Decades ago, school children in the UK were taught that reserves of oil and gas would probably run out within a generation. Although that prediction turned out to be overly pessimistic, it is certainly true that as the easiest oil and gas fields to exploit are exhausted, it becomes necessary to tackle those requiring more effort and ingenuity to tap.
Perthshire-based Merlin ERD is a specialist engineering company whose expertise in drilling has attracted global demand for their services. The ‘ERD’ in the company’s branding stands for ‘extended reach drilling’. This term encompasses a range of techniques used in situations where vertical, or near vertical, drilling is not an option. This might include cases where reserves lie beneath a location where surface disturbance is not desirable. ERD methods allow for access to deposits from a laterally offset position where drilling may be more practical or less disruptive.
In a field that requires novel solutions to a range of constantly changing challenges, determination and the ability to think in unorthodox ways are essential. Both of these qualities have been evident throughout the company’s history, from the early days in 2007 when its founder and managing director, Iain Hutchison, ran the fledgling business from his laptop using free wifi connections at coffee shops. More recently, Iain’s solution to reaching a business meeting was to fly there in a Spitfire. Oh, and we should probably mention that he built the plane himself.
Iain has surrounded himself with team members who display extraordinary traits or who have a breadth of, sometimes unusual, experience. Engineering Manager Neil Armstrong (no, this Neil Armstrong hasn’t walked on the moon… yet) is a Sandhurst graduate and former British Army officer, while ERD Engineering and Complex Wells Trainer Kevin Gray is shown below during a casual stroll to the South Pole with the Merlin ERD and Queen’s Award flags.
“We’re not afraid to do things differently,” Iain says. “And you can’t take ‘no’ for an answer. We have to believe in our business model and stick to our knitting. We know that if we want to be successful we have to overcome our natural understated Britishness and sing our successes from the rooftops.” Those successes would include the two Queen’s Awards for Enterprise that the company received, first in 2014 then again in 2016.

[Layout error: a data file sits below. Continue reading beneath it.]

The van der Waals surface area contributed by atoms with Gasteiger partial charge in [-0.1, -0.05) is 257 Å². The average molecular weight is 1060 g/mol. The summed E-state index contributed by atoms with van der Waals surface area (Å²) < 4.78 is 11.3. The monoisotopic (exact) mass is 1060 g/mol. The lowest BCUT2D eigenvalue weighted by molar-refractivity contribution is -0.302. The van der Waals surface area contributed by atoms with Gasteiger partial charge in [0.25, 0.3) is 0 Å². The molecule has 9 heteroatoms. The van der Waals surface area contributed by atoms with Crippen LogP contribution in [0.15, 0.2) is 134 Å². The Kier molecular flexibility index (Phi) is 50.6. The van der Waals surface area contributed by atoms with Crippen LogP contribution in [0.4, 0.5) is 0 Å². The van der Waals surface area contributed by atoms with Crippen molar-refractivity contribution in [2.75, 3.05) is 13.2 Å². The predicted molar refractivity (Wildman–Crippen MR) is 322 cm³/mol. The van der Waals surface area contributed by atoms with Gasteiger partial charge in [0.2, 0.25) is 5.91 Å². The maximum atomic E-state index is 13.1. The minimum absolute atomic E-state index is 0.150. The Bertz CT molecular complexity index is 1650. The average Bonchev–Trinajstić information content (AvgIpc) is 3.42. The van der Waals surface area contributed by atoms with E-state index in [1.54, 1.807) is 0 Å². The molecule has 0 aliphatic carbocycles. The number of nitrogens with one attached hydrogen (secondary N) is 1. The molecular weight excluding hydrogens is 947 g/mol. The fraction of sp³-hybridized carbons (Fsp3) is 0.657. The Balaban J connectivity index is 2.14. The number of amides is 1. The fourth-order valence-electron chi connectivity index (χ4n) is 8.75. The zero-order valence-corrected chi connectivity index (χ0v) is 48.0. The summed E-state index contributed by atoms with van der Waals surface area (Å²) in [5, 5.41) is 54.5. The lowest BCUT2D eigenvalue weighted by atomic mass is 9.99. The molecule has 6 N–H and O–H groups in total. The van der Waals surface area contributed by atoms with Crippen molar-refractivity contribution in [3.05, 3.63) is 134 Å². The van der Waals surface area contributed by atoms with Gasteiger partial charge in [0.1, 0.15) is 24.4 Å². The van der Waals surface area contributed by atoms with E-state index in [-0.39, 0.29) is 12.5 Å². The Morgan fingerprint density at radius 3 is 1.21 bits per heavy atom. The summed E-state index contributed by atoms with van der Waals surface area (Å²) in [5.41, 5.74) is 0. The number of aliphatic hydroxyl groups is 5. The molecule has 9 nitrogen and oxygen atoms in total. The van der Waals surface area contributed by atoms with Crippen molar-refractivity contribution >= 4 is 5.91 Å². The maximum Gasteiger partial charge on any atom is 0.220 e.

Iain also appreciates the potential benefits of great cars and well chosen number plates when it comes to attracting attention and reinforcing a good impression. “Our pool car is an Aston Martin DB9 convertible bearing the private mark 1 ERD, and I drive an Audi that has 4 ERD. I’m also looking out for 2 ERD and 3 ERD.
“The Aston Martin and the private plate almost do our marketing for us. During one sales call the client was more interested in talking about the car and number plate than about business. On another occasion I parked the car at Gleneagles during an industry golf day. We soon had clients calling to say that they’d seen the car and the number plate and had known we were there. Actually, we weren’t even playing.”
Merlin ERD operates in more than 30 countries and boasts that over 90% of their business comes from returning clients or from recommendation: a clear sign that delivering consistent excellence must be the best marketing tactic there is.
2017 is set to be a busy year for the company with training courses running in Cuba, Saudi Arabia, Australia, Malaysia and the USA, as well as engineering projects in the UK, New Zealand, Saudi Arabia and Greece and offshore work in Norway and Holland.
More great examples of businesses taking advantage of the marketing power of private number plates: